You might say, “Then don’t look. But don’t tell me I can’t look if I want.” The problem is that, for the faith based, what is at stake is the soul and if a soul gets corrupted it goes to hell and makes Satan stronger – even the soul of a godless heathen like yourself. So no one should be allowed to see these corrupting spawns of the devil.
For the more secular, it’s the same thing only it’s society about which they’re worried and it’ll all get controlled by the godless Commies or liberals who are really the same thing.
Whether its Moslem cleric, Southern Baptist minister, or conservative Republican, pop culture is perceived as corrupt and corrupting. Won’t somebody please think of the goddamn children?! Maybe it is. Pop culture challenges our notion of what is culture. Pop culture is either ephemeral or it produces change in what culture is. That there is the problem, Clem.
Culture is really our identity, more than flag or borders, I think. The political clash in this country is as much a clash of cultures as anything else. Not Republican versus Democrat although both have their own cultures. Not red state versus blue state – each of those states, especially the large ones, often have cultural clashes going on within it. City versus suburbs versus country starts to capture some of it. East Coast versus West Coast, North versus South all have traditional cultural clashes even if within each of these groups there are sub-cultural groups. For example, there’s the South and then there’s the Deep South. There’s the “new” South such as Atlanta versus more traditional South like Alabama. Miami is geographically south but its Latino in culture and specifically Cuban, which is a very specific culture within the Latino community.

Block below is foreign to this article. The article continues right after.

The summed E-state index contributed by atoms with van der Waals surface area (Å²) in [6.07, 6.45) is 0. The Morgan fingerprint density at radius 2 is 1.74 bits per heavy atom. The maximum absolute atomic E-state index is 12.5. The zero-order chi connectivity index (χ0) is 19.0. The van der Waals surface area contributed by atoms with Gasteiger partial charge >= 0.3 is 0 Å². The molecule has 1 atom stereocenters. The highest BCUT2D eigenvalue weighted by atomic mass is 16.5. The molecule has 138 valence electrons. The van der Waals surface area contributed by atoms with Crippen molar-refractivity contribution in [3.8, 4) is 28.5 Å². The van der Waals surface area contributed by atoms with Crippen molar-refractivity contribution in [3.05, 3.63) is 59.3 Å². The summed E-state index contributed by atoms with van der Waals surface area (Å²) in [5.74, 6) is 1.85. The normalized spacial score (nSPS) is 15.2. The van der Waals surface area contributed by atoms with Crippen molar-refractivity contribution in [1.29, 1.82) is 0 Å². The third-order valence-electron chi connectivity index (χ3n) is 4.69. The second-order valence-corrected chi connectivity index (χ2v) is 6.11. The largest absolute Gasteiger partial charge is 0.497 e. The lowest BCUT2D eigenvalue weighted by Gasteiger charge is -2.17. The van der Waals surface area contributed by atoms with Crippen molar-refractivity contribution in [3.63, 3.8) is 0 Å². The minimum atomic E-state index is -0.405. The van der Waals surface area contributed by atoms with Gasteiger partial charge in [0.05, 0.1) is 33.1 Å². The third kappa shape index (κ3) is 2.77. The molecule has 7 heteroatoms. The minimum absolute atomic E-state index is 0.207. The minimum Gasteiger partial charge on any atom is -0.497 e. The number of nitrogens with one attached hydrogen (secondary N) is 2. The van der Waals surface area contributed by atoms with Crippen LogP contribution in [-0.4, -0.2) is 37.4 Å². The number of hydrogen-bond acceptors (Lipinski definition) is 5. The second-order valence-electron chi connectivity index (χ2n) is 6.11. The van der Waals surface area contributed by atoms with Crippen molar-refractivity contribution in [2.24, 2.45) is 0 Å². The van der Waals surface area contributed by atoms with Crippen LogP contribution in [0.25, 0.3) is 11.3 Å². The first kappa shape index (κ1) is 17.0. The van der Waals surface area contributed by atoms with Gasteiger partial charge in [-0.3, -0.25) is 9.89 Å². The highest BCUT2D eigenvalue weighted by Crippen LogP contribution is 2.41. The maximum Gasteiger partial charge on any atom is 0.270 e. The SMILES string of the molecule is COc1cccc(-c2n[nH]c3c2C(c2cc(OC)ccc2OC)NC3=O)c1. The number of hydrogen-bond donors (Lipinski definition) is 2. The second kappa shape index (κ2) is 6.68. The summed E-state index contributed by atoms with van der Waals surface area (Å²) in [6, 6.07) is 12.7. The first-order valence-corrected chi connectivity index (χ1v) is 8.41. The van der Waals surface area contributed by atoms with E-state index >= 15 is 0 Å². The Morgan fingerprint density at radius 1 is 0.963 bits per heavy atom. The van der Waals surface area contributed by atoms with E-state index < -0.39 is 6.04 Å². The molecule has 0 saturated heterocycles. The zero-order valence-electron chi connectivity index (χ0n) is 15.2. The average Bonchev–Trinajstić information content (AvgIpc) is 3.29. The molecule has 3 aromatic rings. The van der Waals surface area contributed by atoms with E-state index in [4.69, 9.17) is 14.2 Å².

The political clash occurs not when one group tries to establish its culture as predominant over others as when one culture feels another group is trying to do so. Culture is very personal and people will take perceived attacks on their culture very personally – intended or not. The Southern Baptists feel that Disney and Hollywood are trying to impose their gay-embracing values on them. Given the world saturation of Disney, the Muslim cleric may feel that Disney is trying to impose its Satanic soldier of a mouse on his culture.
Maybe we are. Not because of any hidden agenda by a cabal of Satanic gay loving masterminds at Disney. Pop culture is powerful because, well, it’s fun. Pop culture winds up infringing on other cultures because it is popular.
Maybe that’s worth a fatwa or two.
Vaunted comics writer and playwright John Ostrander continues his fatwa here on ComicMix every Wednesday.